President LCCI Irfan Iqbal Sheikh said that cost of elasticity in Pakistan is 16 percent per unit as compared to China 6 cents and India 8 cents which makes the export uncompetitive in the international market. The cost of doing business is very higher than rest of the world due o wrong energy mix, he said, adding that current energy mix is around 25 percent hydro and 75 percent others (mainly thermal) which need to change to 75 percent hydro and 25 percent thermal. Further, there is need of unified tariff across the country as Karachi based businesses enjoy Rs 2.89 per unit lower tariff rates as compared to the rest of the country.

He stressed the need of making investment in solar power generation and making easy policies for it. He commented that country could not progress without rationalize tariff, cheap solar and hydro power generation.

Former President LCCI Almas Haider said that government could bring down the IPPs cost by 10 to 15 percent by doing all negotiations but it could not impact the way it can bring down cost of energy by controlling line losses.

Further, Pakistan spends around 3$.5 billion on import of oil and RLNG for energy generation which creates current account deficit and it reduce it than the issue of current account deficit could also be managed well and make the energy affordable and addressed many other economic issues, he added.

He suggested that instead of importing oil and RLNG to produce electricity government should bought power from Iran. He said government paying Rs 1100 billion capacity charges to the IPPs annually which could be save by allowing the private sector for small 10 to 20 mega watt solar power projects in the nearby of the different cities without licensing.

He suggested focusing on hydro, coal, nuclear, solar and wind power generations sources instead of thermal generation. He asked the government for providing cheap and special tariff to all industry instead to five sectors only as these five sectors could not brought industrialization in the country while available electricity cost could not be recovered from selling it to domestic consumers on high rates. Energy Specialist the World Bank Sadia Qayyum said that Pakistan remained focused on imported fuel base energy which cost high. She mentioned that cost of energy generation in Pakistan is 8 to 9 cent per unit as compared to India of 5 cents only.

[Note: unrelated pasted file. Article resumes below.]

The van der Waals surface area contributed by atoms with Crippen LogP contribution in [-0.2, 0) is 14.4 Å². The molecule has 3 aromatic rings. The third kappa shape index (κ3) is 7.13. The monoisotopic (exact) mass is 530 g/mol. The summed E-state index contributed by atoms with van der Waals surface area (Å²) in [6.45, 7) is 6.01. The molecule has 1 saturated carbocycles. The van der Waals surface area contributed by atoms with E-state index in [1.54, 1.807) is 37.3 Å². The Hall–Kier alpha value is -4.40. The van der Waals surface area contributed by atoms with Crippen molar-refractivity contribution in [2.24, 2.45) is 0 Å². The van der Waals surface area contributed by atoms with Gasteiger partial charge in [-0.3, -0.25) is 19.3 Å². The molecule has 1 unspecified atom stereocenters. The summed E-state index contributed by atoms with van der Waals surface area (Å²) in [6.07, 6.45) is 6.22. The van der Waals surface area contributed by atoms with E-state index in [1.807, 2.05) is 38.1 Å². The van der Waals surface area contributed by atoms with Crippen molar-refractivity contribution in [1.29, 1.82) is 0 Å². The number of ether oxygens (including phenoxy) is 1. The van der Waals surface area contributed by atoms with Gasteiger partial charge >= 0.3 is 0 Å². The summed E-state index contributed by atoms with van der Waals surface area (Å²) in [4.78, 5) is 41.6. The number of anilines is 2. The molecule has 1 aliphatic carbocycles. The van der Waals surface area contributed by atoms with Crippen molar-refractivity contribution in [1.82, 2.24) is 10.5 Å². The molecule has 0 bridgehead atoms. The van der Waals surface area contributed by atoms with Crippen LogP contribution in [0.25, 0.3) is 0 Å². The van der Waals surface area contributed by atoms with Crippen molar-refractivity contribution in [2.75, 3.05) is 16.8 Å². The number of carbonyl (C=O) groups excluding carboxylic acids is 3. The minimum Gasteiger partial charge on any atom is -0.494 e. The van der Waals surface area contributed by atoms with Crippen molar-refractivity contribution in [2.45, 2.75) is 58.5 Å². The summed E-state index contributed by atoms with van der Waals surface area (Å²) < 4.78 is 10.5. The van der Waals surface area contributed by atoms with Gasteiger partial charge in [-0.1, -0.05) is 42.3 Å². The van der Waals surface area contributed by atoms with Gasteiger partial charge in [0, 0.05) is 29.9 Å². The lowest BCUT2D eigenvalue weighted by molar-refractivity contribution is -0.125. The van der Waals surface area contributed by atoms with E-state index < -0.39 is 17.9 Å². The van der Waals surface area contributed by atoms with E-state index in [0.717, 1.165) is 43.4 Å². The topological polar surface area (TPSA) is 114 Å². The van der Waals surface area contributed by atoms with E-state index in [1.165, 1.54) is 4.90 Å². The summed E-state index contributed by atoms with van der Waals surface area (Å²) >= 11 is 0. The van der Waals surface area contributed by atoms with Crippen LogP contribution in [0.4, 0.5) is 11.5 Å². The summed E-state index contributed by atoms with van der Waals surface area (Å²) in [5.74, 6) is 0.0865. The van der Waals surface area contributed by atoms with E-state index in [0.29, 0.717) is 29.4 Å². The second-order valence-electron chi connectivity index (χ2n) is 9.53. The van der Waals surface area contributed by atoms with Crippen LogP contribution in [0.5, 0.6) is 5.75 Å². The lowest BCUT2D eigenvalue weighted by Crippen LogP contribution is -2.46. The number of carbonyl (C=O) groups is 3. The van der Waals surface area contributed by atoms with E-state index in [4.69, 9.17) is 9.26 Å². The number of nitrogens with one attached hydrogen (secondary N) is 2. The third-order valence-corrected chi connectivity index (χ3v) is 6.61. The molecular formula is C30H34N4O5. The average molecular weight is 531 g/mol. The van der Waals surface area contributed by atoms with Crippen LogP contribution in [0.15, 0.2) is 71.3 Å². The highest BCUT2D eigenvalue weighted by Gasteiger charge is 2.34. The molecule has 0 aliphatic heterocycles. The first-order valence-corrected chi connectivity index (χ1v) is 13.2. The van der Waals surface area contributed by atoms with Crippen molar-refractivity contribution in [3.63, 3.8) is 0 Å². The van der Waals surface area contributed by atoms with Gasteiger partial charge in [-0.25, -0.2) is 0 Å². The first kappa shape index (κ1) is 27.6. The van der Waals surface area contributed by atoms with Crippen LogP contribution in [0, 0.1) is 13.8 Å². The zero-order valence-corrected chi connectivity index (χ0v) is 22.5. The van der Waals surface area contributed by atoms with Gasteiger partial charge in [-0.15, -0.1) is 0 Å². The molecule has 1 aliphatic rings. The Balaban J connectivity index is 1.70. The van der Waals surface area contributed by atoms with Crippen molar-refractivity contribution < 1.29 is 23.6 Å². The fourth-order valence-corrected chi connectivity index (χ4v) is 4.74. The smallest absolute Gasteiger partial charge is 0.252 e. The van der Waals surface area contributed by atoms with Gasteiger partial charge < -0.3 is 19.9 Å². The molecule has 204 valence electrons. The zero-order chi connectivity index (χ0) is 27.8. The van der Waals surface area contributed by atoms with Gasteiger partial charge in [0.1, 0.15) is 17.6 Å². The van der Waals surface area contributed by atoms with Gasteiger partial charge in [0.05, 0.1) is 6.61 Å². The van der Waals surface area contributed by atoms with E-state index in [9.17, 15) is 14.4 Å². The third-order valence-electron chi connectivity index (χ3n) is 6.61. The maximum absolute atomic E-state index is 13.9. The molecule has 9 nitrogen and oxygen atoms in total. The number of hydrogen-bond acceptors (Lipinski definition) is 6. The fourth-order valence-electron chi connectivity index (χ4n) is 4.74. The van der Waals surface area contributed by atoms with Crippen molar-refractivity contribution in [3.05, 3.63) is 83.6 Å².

Energy Expert Omer Malik stressed the need of making process of licensing and registration of solar power generation easy, besides allowing the private to private sales of solar power generation to commercial and industrial consumers to make the sector competitive. He said the cost of solar power generation is 6 to 7 cent while the private sector should be allowed and encouraged the wheeling of solar power generation in the system or on the other sites by using the distribution system. He asked the government to allow private sector to buy and sell power from other private sector besides giving a clear policy and agenda by setting a target of permitting 100 to 200 mega watt of power purchase and sales by the private sector with each other.

Former Regional Chairman (FPCCI) Manzoor Malik said that if the government could not ensure the power supply then give free hand to the industry to search cheaper energy sources with sustainable availability. He stressed the need of using biogas, agriculture wastage and other cheap indigenous energy sources for the power generation. He said despite lockdown industry was not getting 24/7 electricity while corruption prevailed in the system so deep rooted that even a announced power shutdown of 3 hours could be managed through using unfair means. He asked inclusion of the local stakeholders in the Board of Directors of the distribution companies to resolve the issues at local level. He also asked incentivizing and lower tariff to the local industry which can produce import substitute products to make them competitive with cheap imported products for industrialization.

Economist Dr Huzaima Bukhari said that bad governance along with the technical issues was highlighted by the Chairmen Wapda was one of the major concerns of high electricity tariff in the country which should be addressed on priority. Further, she said that concept of right man for right job was ignored which affect the efficiency of the organisations. She also asked for tariff rationalisation and questioned the collection of TV fee from the public through electricity bill.